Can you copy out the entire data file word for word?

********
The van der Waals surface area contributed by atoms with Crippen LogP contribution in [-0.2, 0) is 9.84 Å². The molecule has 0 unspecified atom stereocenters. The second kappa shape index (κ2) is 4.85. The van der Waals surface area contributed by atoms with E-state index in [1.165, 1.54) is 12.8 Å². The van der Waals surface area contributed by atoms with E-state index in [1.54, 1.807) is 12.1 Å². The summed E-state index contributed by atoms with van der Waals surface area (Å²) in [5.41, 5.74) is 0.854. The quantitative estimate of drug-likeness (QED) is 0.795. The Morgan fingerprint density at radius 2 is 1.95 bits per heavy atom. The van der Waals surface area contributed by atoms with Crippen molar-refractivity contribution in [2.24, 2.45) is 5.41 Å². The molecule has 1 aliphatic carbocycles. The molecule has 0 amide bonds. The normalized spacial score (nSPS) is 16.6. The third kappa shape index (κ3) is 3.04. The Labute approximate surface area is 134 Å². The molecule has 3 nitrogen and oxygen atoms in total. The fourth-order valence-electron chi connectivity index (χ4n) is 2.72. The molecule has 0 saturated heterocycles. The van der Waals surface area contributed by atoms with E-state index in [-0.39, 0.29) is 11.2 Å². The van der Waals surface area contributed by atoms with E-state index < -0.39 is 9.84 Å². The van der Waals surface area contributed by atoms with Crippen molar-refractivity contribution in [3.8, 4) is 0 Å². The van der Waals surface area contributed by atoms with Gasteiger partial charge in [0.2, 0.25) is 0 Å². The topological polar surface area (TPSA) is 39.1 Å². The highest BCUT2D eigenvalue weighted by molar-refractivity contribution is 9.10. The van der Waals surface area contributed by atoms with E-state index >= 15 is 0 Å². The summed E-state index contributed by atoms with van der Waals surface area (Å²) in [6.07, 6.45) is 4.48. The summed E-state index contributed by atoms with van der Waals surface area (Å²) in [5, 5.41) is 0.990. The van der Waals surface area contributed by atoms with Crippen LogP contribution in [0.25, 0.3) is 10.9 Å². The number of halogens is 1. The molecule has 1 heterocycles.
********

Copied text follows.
The van der Waals surface area contributed by atoms with Crippen LogP contribution in [-0.2, 0) is 9.84 Å². The molecule has 0 unspecified atom stereocenters. The second kappa shape index (κ2) is 4.85. The van der Waals surface area contributed by atoms with E-state index in [1.165, 1.54) is 12.8 Å². The van der Waals surface area contributed by atoms with E-state index in [1.54, 1.807) is 12.1 Å². The summed E-state index contributed by atoms with van der Waals surface area (Å²) in [5.41, 5.74) is 0.854. The quantitative estimate of drug-likeness (QED) is 0.795. The Morgan fingerprint density at radius 2 is 1.95 bits per heavy atom. The van der Waals surface area contributed by atoms with Crippen molar-refractivity contribution in [2.24, 2.45) is 5.41 Å². The molecule has 1 aliphatic carbocycles. The molecule has 0 amide bonds. The normalized spacial score (nSPS) is 16.6. The third kappa shape index (κ3) is 3.04. The Labute approximate surface area is 134 Å². The molecule has 3 nitrogen and oxygen atoms in total. The fourth-order valence-electron chi connectivity index (χ4n) is 2.72. The molecule has 0 saturated heterocycles. The van der Waals surface area contributed by atoms with E-state index in [-0.39, 0.29) is 11.2 Å². The van der Waals surface area contributed by atoms with E-state index < -0.39 is 9.84 Å². The van der Waals surface area contributed by atoms with Crippen molar-refractivity contribution in [3.8, 4) is 0 Å². The van der Waals surface area contributed by atoms with Gasteiger partial charge in [0.2, 0.25) is 0 Å². The topological polar surface area (TPSA) is 39.1 Å². The highest BCUT2D eigenvalue weighted by molar-refractivity contribution is 9.10. The van der Waals surface area contributed by atoms with E-state index >= 15 is 0 Å². The summed E-state index contributed by atoms with van der Waals surface area (Å²) in [6.07, 6.45) is 4.48. The summed E-state index contributed by atoms with van der Waals surface area (Å²) in [5, 5.41) is 0.990. The van der Waals surface area contributed by atoms with Crippen LogP contribution in [0.25, 0.3) is 10.9 Å². The number of halogens is 1. The molecule has 1 heterocycles.